e-STAS 2009 (I). Interview to Carlos Argüello

Notes from Simposium de las Tecnologías para la Acción Social (e-STAS: Symposium on Technologies for Social Action) held in Málaga, Spain, on March 26-27th, 2009. More notes on this event: estas2009. More notes on this series of events: e-stas.

Interview to Carlos Argüello, Studio C., by Jaime Estévez

Founder and director of Studio C, Carlos Argüello has over 20 years of experience in graphic and digital design. Has stood for excellence as a creative and artistic director in the world of renowned companies such as Walt Disney Features, Cinesite (Kodak), Synthetic Video and PDI (Pacific Data Images). One year later, in 2001, he returned to his homeland, Guatemala, and created Studio C. His aim was to work with local talent offering their design and production experience in the fields of architecture, audiovisual production and graphic design.

Carlos explains how he began working as a waitress and accessing computers at random, learning their usage and focusing in multimedia edition. He then travelled to the US and began to work with Hollywood, which represented quite a personal leap in his career (working for Terminator II, Michael Jackson’s “Black or White” videoclip, Armaggedon, SpaceJam, Waterworld, etc.).

At the sweetest peak of his career, he used to come back to Guatemala (his homeland) but saw it through the eyes of a tourist. Then a plane crashed in front of his own eyes while waiting to take a plane in Cuba. And felt the need for a personal change, a change that could bring change to other people. And thought about doing something in Antigua, Guatemala that was beyond the typical local wish to emigrate to the US.

He created a team of geeky kids and teens that already played with computers, and taught them to create products for the media industry in Guatemala. The project grew and they moved the office to the capital. One of their flagship projects, working with “The Chronicles of Narnia“, which was a national event. Not only the technical output was high quality, but the “moral” output was: putting on the map a developing country in the arena of hi-tech media productions.

Besides these more commercial projects, they are also producing educational projects for minorities (e.g. the Maya community).

Now the project’s become a regional one, not only working in/for Guatemala, but also Mexico, almost all Central America and part of South America. The good point (or bad, depending on how you look at it) is taht there’s never been public funding to create the offices, which means the project is absolutely sustainable. All the resources come from the private sector. Which does not mean that the project is looking for wider support to enlarge its reach.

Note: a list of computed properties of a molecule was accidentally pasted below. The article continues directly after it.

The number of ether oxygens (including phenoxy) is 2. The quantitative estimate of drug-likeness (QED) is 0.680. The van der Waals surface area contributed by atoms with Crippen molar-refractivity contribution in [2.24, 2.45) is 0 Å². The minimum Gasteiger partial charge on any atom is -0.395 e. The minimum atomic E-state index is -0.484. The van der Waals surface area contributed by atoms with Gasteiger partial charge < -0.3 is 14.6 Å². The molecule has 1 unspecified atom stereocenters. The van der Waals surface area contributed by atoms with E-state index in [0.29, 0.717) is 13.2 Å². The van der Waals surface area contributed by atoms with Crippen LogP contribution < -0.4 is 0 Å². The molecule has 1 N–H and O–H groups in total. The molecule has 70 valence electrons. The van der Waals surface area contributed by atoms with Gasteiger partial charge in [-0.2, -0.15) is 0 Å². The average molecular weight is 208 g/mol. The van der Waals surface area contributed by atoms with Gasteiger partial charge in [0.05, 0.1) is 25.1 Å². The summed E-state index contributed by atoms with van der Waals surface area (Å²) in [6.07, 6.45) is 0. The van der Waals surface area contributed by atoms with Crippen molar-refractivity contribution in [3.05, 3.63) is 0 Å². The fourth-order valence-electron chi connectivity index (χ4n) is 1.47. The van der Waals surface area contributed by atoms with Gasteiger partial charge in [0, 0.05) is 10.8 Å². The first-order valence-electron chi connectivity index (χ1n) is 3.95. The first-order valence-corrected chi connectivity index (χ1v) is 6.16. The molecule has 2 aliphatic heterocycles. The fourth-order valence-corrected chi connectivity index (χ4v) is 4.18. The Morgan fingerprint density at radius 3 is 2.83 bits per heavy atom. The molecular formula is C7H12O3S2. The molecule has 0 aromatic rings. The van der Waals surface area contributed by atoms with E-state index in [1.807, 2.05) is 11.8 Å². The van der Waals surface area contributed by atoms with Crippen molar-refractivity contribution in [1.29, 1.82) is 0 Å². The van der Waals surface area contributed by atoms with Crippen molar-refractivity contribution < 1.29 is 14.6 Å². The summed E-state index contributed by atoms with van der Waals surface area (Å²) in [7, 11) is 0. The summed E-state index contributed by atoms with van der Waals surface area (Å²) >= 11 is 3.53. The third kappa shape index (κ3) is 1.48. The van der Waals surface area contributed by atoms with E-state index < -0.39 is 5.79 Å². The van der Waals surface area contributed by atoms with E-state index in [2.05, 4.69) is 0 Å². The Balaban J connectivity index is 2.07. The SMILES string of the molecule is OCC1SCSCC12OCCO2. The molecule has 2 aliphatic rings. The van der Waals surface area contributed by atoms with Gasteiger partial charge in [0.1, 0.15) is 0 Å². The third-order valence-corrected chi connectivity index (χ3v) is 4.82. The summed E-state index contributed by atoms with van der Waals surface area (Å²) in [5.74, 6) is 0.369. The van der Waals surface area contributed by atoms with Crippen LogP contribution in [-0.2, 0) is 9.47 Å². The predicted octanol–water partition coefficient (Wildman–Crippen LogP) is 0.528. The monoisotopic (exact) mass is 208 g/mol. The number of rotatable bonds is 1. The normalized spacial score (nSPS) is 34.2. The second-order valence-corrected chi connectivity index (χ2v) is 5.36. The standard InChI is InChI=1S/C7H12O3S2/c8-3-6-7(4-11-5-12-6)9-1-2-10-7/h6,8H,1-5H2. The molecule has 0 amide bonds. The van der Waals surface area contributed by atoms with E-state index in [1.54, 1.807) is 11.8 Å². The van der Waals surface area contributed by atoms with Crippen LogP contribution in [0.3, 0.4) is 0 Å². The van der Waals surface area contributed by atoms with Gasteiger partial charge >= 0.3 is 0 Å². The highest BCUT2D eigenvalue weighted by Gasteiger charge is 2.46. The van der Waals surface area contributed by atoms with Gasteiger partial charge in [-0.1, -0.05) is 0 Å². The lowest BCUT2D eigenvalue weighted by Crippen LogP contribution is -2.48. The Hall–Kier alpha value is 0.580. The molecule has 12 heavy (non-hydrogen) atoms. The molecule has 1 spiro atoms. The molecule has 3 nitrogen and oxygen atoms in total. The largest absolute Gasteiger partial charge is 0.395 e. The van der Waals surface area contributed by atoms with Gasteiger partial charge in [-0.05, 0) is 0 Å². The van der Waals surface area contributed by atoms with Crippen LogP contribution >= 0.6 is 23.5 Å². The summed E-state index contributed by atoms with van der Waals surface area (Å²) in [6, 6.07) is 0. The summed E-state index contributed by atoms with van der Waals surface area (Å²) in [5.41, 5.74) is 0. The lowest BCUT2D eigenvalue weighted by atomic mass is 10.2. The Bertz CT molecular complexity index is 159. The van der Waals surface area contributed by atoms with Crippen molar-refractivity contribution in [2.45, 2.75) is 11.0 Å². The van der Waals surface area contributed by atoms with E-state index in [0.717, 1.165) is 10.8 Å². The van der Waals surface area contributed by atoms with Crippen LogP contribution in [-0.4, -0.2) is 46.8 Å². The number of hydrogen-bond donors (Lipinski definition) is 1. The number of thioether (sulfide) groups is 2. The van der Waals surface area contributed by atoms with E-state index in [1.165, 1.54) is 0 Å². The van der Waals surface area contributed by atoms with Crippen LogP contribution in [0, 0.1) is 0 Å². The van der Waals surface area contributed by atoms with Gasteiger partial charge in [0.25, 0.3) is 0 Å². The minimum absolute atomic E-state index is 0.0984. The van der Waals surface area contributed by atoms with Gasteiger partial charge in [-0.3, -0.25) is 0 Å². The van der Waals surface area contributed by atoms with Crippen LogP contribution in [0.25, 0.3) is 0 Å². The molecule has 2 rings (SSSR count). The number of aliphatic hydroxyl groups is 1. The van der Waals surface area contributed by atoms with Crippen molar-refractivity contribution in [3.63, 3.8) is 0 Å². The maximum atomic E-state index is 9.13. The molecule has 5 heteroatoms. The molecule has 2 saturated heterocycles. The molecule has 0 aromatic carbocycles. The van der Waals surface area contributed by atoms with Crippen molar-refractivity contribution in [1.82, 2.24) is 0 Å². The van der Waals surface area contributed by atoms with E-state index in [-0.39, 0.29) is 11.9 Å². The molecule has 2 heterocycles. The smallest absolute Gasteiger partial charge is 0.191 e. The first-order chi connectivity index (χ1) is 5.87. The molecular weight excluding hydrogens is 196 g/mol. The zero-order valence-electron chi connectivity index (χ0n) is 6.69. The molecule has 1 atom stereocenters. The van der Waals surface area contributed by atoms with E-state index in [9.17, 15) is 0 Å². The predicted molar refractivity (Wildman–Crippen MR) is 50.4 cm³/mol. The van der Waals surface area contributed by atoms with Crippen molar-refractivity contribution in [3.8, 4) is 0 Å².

Q & A

Q: what’s the priority: the Economy, Education or Politics? A: They are interdependent. It is difficult to state whether a solution in one particular issue can come without the other two changing too.

Javier Estévez: is technology the solution to poverty or to inclusion? A: No, it’s not, but it’s a very powerful enabler and catalyst. ICTs are creating new paths of development. And, most important, paving them for any kind of people, whatever is their origin (e.g. indigenous people).

Q: Is this project a personal one? Would it survive would the leader (i.e. Carlos Argüello) quit it? A: Yes, it would. There’s been a deep empowerment of the people involved in the project, which have made of them independent and responsible people, and leaders at their time of their own local communities. On the other hand, they are no more stuck to their homelands, but have become citizens of the world and have established their own networks.

Q: Is this project a new example of “cognitive neocolonialism”? Will these trained people emigrate to other places where they’d be better paid? Is the project favouring brain drain? A: Most people involved in the project do not want to go and live and work abroad. If given good conditions at the local level, people have no reasons to emigrate. The key is local development at large, not developing a minority that, of course, would most likely emigrate.

Jaime Estévez proposes a headline: Carlos Argüello went to the US and came back to make Latinamerica less dependent from the US.

NOTES: the post cannot reflect neither the richness of Carlos Argüello’s talk nor how well conducted the interview was by Jaime Estévez. Thank you both!


e-Stas 2009, Symposium on Technologies for Social Action (2009)

If you need to cite this article in a formal way (i.e. for bibliographical purposes) I dare suggest:

Peña-López, I. (2009) “e-STAS 2009 (I). Interview to Carlos Argüello” In ICTlogy, #66, March 2009. Barcelona: ICTlogy.
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